“Hydrogen Generation Market size is projected to reach USD 201 billion by 2025 from an estimated USD 130 billion in 2020, at a CAGR of 9.2% during the forecast period. Increasing fuel cell power generation application is driving the growth of the market. Moreover, increasing adoption of electric vehicles leads to renewable energy deployment at large scale in Asia Pacific region, creates opportunities for hydrogen generation market.
Driver: Government regulations for desulfurization and greenhouse gas emissions
Greenhouse emissions are increasing globally, primarily due to the consumption of fossil fuels and industrialization. Emissions of greenhouse gases, such as carbon dioxide (CO2), nitrous oxide, and methane, are responsible for the rising global temperature, which has increased by around 1° C since the last century. The US, European Union, Russia, and China collectively account for 65% of the global emissions. Among these, the US alone accounts for 25%. The following chart describes the share of sectors responsible for greenhouse gas emissions in the US. Sulfur levels in fuel have a direct and indirect impact on greenhouse gas emissions. Sulfur impedes the efficient functioning of certain types of catalysts, which, in turn, translates into higher methane emissions from oxidation catalysts and higher carbon dioxide emissions from more advanced technologies. Sulfur also prevents the growth activity of emission control technologies in several domains, such as fuel-efficient gasoline engine designs, traditional diesel as a fuel-efficient alternative, and advanced or hybrid diesel.
Some of the prominent key players are Linde (Germany),Air Liquide (France),Air Products & Chemicals (US),Uniper (Germany), Engie (France),Fuel Cell Energy (US),Messer Group (Germany),Showa Denko (Japan),Taiyo Nippon (Japan),Xebec (Canada),Uniper (Germany),McPhy Energy (France),Enapter (Germany),Starfire Energy (US),Claind (Italy), Plug Power (US)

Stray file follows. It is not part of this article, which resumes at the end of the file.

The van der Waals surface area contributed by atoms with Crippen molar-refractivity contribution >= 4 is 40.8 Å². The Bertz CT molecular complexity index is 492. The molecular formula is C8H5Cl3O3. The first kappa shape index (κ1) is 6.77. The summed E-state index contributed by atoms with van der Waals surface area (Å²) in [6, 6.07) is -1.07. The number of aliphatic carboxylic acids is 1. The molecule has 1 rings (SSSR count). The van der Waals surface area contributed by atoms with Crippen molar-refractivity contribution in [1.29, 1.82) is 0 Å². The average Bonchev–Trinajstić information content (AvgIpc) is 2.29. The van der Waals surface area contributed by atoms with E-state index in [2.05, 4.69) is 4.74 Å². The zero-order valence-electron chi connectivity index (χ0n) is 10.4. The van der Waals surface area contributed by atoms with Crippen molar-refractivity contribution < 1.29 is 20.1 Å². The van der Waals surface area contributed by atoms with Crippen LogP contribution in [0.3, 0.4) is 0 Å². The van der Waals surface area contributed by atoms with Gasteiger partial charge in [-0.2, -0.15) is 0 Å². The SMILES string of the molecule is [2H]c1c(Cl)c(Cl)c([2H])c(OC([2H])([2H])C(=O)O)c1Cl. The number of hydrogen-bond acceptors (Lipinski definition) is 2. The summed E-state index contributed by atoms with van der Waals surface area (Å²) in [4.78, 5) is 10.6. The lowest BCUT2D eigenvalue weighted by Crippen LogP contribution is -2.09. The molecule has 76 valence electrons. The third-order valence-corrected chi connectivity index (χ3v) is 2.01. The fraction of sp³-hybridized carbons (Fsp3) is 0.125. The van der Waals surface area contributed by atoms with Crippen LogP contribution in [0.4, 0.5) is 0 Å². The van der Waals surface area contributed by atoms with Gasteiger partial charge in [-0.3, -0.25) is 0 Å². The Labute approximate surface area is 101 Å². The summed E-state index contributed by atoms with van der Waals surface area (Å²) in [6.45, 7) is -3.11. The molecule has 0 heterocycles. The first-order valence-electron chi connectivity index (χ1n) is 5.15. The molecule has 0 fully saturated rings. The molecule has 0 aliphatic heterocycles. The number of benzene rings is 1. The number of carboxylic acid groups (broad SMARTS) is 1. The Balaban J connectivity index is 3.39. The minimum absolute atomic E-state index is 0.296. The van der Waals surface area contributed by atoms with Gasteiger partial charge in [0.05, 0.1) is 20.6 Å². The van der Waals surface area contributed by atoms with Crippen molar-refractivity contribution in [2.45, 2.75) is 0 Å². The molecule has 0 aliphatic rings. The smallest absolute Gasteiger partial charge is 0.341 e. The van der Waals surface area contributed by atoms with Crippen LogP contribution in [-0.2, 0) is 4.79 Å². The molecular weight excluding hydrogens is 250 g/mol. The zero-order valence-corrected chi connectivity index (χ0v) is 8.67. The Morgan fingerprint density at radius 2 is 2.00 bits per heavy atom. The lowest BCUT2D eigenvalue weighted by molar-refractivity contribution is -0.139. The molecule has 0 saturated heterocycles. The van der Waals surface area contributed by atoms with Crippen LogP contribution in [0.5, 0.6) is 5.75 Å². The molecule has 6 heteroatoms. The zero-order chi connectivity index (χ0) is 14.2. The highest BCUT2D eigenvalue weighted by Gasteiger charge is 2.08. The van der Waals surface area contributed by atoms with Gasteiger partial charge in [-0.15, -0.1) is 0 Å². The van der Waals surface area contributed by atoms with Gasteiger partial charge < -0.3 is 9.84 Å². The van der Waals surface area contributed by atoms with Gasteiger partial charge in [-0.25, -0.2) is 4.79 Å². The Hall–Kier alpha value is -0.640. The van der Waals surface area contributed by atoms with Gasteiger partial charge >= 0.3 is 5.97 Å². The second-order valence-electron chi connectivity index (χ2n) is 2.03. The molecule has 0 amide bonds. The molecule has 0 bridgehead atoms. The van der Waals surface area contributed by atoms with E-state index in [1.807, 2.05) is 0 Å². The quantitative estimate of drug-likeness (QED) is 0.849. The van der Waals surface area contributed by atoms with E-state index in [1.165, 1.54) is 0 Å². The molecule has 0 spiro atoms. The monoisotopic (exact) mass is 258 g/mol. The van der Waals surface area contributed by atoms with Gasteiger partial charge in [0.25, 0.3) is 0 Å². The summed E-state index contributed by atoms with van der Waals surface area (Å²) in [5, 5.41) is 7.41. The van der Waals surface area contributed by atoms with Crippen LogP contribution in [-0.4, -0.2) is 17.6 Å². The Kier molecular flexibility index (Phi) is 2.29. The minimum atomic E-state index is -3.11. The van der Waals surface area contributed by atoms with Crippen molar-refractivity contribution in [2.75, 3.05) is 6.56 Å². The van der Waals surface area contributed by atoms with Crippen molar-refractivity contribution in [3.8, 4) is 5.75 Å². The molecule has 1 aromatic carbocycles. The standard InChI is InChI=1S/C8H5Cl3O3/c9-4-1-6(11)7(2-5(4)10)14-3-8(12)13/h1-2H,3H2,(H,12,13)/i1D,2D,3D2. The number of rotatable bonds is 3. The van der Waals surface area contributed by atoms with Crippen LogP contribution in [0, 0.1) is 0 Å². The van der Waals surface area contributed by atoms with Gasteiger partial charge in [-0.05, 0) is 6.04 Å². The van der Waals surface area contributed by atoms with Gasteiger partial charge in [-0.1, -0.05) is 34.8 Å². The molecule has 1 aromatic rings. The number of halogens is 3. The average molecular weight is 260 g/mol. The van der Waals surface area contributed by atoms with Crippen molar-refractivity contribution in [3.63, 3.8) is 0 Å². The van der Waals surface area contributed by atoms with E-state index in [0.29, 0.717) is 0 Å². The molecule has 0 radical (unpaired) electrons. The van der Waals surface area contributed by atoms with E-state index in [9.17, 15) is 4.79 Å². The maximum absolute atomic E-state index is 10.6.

Opportunities: Development of green hydrogen production technologies
Various technologies are used presently to produce hydrogen, including steam methane reforming, partial oxidation of oil, coal gasification, and water electrolysis. Most of the hydrogen produced today is used in petroleum refineries and the manufacturing of fertilizers. Ninety-nine percent of it comes from fossil fuel reforming, as it has been the most economical method. However, this does not have any real climate benefits as CO2 is emitted in the process. Electrolysis of water produces green hydrogen from renewable. energy resources, such as onshore and offshore wind and solar power. Green hydrogen has numerous applications, ranging from industrial feedstock to fuel cell vehicles and energy storage. The concept of green hydrogen is still in its early phase, and many organizations are investing in setting up new green hydrogen production plants that would help in reducing GHG emissions. In 2019, Dutch paints and chemicals maker Akzo Nobel and gas network operator Gasunie announced a plan to build Europe’s largest green hydrogen production plant.
Challenges: Lack of well-established infrastructure for electric cars
Hydrogen-powered cars are more popular in countries such as South Korea and Japan. The governments of these countries offer subsidies for these vehicles. In addition, they also provide finance for building the necessary infrastructure. In the US, incentives are offered by the California State for the use of fuel cell-powered vehicles. Although hydrogen-powered cars may be a sustainable technology in the modern world, experts believe hydrogen needs to be developed from a natural gas source, which requires the use of fossil fuels. On the other hand, electric cars rely on battery power and hence are greener than hydrogen cars. Efforts are being made to use hydrogen produced from renewable sources. Also, the infrastructure necessary for refueling the tanks is inadequate, which can act as a challenge for the market’s systems.